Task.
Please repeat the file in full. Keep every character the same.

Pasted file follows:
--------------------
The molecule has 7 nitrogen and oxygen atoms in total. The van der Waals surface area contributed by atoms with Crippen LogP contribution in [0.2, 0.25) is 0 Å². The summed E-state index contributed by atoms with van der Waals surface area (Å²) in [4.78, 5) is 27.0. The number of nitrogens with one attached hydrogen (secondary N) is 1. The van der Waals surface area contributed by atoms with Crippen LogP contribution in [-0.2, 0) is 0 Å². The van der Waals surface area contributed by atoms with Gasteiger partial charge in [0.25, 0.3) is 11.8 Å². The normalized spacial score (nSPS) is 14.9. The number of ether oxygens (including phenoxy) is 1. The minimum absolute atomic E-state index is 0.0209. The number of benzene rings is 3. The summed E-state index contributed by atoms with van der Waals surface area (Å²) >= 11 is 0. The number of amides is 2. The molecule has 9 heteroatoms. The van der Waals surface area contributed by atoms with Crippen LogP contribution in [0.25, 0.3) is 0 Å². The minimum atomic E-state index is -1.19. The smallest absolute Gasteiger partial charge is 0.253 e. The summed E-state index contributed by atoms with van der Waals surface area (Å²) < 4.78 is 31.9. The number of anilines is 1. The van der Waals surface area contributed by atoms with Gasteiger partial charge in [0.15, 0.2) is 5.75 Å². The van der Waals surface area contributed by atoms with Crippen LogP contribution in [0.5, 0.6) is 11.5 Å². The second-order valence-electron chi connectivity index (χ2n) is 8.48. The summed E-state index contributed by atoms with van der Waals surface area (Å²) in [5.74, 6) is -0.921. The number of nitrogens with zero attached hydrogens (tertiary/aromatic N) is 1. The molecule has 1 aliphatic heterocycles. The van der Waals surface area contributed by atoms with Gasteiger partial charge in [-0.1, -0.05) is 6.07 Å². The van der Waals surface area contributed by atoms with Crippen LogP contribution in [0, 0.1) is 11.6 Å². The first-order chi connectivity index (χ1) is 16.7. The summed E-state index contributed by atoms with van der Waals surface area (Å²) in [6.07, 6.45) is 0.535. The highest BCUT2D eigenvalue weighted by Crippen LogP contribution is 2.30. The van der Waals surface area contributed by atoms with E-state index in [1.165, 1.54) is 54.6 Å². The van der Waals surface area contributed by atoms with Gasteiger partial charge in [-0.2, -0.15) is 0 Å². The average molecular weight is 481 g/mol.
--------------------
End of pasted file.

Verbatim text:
The molecule has 7 nitrogen and oxygen atoms in total. The van der Waals surface area contributed by atoms with Crippen LogP contribution in [0.2, 0.25) is 0 Å². The summed E-state index contributed by atoms with van der Waals surface area (Å²) in [4.78, 5) is 27.0. The number of nitrogens with one attached hydrogen (secondary N) is 1. The van der Waals surface area contributed by atoms with Crippen LogP contribution in [-0.2, 0) is 0 Å². The van der Waals surface area contributed by atoms with Gasteiger partial charge in [0.25, 0.3) is 11.8 Å². The normalized spacial score (nSPS) is 14.9. The number of ether oxygens (including phenoxy) is 1. The minimum absolute atomic E-state index is 0.0209. The number of benzene rings is 3. The summed E-state index contributed by atoms with van der Waals surface area (Å²) >= 11 is 0. The number of amides is 2. The molecule has 9 heteroatoms. The van der Waals surface area contributed by atoms with Crippen LogP contribution in [0.25, 0.3) is 0 Å². The minimum atomic E-state index is -1.19. The smallest absolute Gasteiger partial charge is 0.253 e. The summed E-state index contributed by atoms with van der Waals surface area (Å²) < 4.78 is 31.9. The number of anilines is 1. The van der Waals surface area contributed by atoms with Gasteiger partial charge in [0.15, 0.2) is 5.75 Å². The van der Waals surface area contributed by atoms with Crippen LogP contribution in [0.5, 0.6) is 11.5 Å². The second-order valence-electron chi connectivity index (χ2n) is 8.48. The summed E-state index contributed by atoms with van der Waals surface area (Å²) in [5.74, 6) is -0.921. The number of nitrogens with zero attached hydrogens (tertiary/aromatic N) is 1. The molecule has 1 aliphatic heterocycles. The van der Waals surface area contributed by atoms with Gasteiger partial charge in [-0.1, -0.05) is 6.07 Å². The van der Waals surface area contributed by atoms with Crippen LogP contribution in [0, 0.1) is 11.6 Å². The first-order chi connectivity index (χ1) is 16.7. The summed E-state index contributed by atoms with van der Waals surface area (Å²) in [6.07, 6.45) is 0.535. The highest BCUT2D eigenvalue weighted by Crippen LogP contribution is 2.30. The van der Waals surface area contributed by atoms with E-state index in [1.165, 1.54) is 54.6 Å². The van der Waals surface area contributed by atoms with Gasteiger partial charge in [-0.2, -0.15) is 0 Å². The average molecular weight is 481 g/mol.